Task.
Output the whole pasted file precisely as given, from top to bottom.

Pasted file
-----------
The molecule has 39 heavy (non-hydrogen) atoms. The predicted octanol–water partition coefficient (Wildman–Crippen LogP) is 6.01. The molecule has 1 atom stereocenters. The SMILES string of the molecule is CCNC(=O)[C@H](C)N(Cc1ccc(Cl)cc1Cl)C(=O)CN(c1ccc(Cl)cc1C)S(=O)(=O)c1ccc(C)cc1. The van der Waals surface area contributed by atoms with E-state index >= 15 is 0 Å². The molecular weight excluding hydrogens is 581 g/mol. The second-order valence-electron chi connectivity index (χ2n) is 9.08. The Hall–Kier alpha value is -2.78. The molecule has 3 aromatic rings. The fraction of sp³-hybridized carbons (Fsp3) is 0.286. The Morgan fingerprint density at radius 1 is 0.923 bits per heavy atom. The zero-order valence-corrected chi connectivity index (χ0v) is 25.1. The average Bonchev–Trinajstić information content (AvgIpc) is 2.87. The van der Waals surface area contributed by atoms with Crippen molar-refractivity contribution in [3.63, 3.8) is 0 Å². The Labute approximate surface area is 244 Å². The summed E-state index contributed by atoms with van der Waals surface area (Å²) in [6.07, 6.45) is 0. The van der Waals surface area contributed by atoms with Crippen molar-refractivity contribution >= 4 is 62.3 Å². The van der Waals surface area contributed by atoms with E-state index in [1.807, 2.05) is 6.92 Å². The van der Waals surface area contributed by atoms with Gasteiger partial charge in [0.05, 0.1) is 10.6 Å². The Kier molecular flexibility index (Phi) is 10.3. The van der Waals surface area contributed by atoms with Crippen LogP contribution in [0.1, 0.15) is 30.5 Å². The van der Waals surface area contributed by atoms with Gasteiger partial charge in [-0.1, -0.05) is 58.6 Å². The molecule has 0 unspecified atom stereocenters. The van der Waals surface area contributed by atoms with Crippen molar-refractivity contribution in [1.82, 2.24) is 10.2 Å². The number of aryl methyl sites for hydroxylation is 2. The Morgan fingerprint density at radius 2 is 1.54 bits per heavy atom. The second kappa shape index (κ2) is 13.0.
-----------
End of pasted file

The molecule has 39 heavy (non-hydrogen) atoms. The predicted octanol–water partition coefficient (Wildman–Crippen LogP) is 6.01. The molecule has 1 atom stereocenters. The SMILES string of the molecule is CCNC(=O)[C@H](C)N(Cc1ccc(Cl)cc1Cl)C(=O)CN(c1ccc(Cl)cc1C)S(=O)(=O)c1ccc(C)cc1. The van der Waals surface area contributed by atoms with E-state index >= 15 is 0 Å². The molecular weight excluding hydrogens is 581 g/mol. The second-order valence-electron chi connectivity index (χ2n) is 9.08. The Hall–Kier alpha value is -2.78. The molecule has 3 aromatic rings. The fraction of sp³-hybridized carbons (Fsp3) is 0.286. The Morgan fingerprint density at radius 1 is 0.923 bits per heavy atom. The zero-order valence-corrected chi connectivity index (χ0v) is 25.1. The average Bonchev–Trinajstić information content (AvgIpc) is 2.87. The van der Waals surface area contributed by atoms with Crippen molar-refractivity contribution in [3.63, 3.8) is 0 Å². The Labute approximate surface area is 244 Å². The summed E-state index contributed by atoms with van der Waals surface area (Å²) in [6.07, 6.45) is 0. The van der Waals surface area contributed by atoms with Crippen molar-refractivity contribution >= 4 is 62.3 Å². The van der Waals surface area contributed by atoms with E-state index in [1.807, 2.05) is 6.92 Å². The van der Waals surface area contributed by atoms with Gasteiger partial charge in [0.05, 0.1) is 10.6 Å². The Kier molecular flexibility index (Phi) is 10.3. The van der Waals surface area contributed by atoms with Crippen LogP contribution in [0.1, 0.15) is 30.5 Å². The van der Waals surface area contributed by atoms with Gasteiger partial charge in [-0.1, -0.05) is 58.6 Å². The molecule has 0 unspecified atom stereocenters. The van der Waals surface area contributed by atoms with Crippen molar-refractivity contribution in [1.82, 2.24) is 10.2 Å². The number of aryl methyl sites for hydroxylation is 2. The Morgan fingerprint density at radius 2 is 1.54 bits per heavy atom. The second kappa shape index (κ2) is 13.0.